If a search engine gets too aggressive with penalizing “spam” then tanking competitors becomes a quite profitable business model. If they are to focus on what to demote search engineers need to figure out who is doing what AND who did it. Thus the role of SEO today is not to remain “spam free” (whatever that is) but to create enough signals of quality that you earn the benefit of the doubt. This protects you from the whims of search engineers, algorithmic updates, and attempts at competitive sabotage.
You can future-proof your SEO strategy to the point where your site never loses traffic because it never ranked! Or you can get in the game and keep building in terms of quantity and quality. If lower quality stuff is all that is typically profitable in a particular market then it isn’t hard to stand out by starting out with a small high-quality website. That attempt to stand out might not be profitable, but it might give you a platform to test from. After all, Demand Media purchased eHow.com to throw up their “quality content” on.
Online the concept of meritocracy is largely a farce. Which is precisely why large search companies are willing to buy content mills. If search engines want to promote meritocracy they should focus more on rewarding individual efforts, though that might have a lower yield, and some people prefer to stay anonymous given competitive threats from outing AND some of the creepy ways online ad networks harvest their data to target them.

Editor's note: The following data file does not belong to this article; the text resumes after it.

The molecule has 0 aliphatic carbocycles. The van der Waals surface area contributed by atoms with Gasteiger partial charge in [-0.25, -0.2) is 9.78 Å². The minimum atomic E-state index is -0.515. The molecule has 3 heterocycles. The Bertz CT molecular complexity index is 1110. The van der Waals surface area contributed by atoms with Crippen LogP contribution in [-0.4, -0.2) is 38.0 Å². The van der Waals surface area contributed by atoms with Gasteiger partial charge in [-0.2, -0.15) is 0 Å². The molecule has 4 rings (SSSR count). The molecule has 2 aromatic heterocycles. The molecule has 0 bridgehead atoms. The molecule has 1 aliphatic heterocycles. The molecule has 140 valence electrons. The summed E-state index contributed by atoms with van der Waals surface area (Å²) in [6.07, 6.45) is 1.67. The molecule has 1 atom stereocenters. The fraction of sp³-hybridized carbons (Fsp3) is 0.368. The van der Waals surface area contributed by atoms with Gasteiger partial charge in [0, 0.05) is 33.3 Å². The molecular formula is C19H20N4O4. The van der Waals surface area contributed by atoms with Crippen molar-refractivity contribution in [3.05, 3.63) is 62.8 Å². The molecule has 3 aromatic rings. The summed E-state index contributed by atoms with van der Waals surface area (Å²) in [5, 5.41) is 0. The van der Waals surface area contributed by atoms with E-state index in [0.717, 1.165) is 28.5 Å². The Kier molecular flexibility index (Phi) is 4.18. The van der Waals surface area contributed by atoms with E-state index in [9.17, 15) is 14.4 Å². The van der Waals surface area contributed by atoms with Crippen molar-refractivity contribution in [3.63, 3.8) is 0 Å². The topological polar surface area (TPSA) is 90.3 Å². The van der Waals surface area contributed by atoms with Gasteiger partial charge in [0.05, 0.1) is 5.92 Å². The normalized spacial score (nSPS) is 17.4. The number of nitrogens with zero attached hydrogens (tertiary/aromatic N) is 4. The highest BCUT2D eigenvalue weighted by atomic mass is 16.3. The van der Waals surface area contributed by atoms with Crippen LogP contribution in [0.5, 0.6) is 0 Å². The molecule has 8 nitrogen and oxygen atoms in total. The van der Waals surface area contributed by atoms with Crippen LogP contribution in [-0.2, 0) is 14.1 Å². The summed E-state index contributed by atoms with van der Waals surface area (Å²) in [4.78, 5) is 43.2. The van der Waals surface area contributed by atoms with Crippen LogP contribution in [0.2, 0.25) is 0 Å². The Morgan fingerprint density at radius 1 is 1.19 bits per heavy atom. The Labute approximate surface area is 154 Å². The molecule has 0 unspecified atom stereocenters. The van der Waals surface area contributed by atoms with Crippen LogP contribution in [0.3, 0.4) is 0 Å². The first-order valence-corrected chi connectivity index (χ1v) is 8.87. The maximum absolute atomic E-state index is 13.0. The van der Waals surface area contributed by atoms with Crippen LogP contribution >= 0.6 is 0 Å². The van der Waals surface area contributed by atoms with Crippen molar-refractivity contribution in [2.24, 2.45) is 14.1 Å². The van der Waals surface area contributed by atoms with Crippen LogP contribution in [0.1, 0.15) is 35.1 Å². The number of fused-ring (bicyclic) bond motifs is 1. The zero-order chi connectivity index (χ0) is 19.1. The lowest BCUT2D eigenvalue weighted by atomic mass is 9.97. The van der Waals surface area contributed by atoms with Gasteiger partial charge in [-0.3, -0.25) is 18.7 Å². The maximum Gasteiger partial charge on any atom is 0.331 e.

What does the lack of meritocracy mean for marketers? If you are a marketer you need to be aggressive at marketing your wares or someone with inferior product will out-market you and steal marketshare from you.
Will someone consider your site spam?
But they will have worse rankings than you do!
About the Author: Aaron Wall is the author of SEO Book, a dynamic website offering marketing tips and coverage of the search space, free SEO videos, and free SEO tools. He is a regular conference speaker, partner in Clientside SEM, and publishes dozens of independent websites.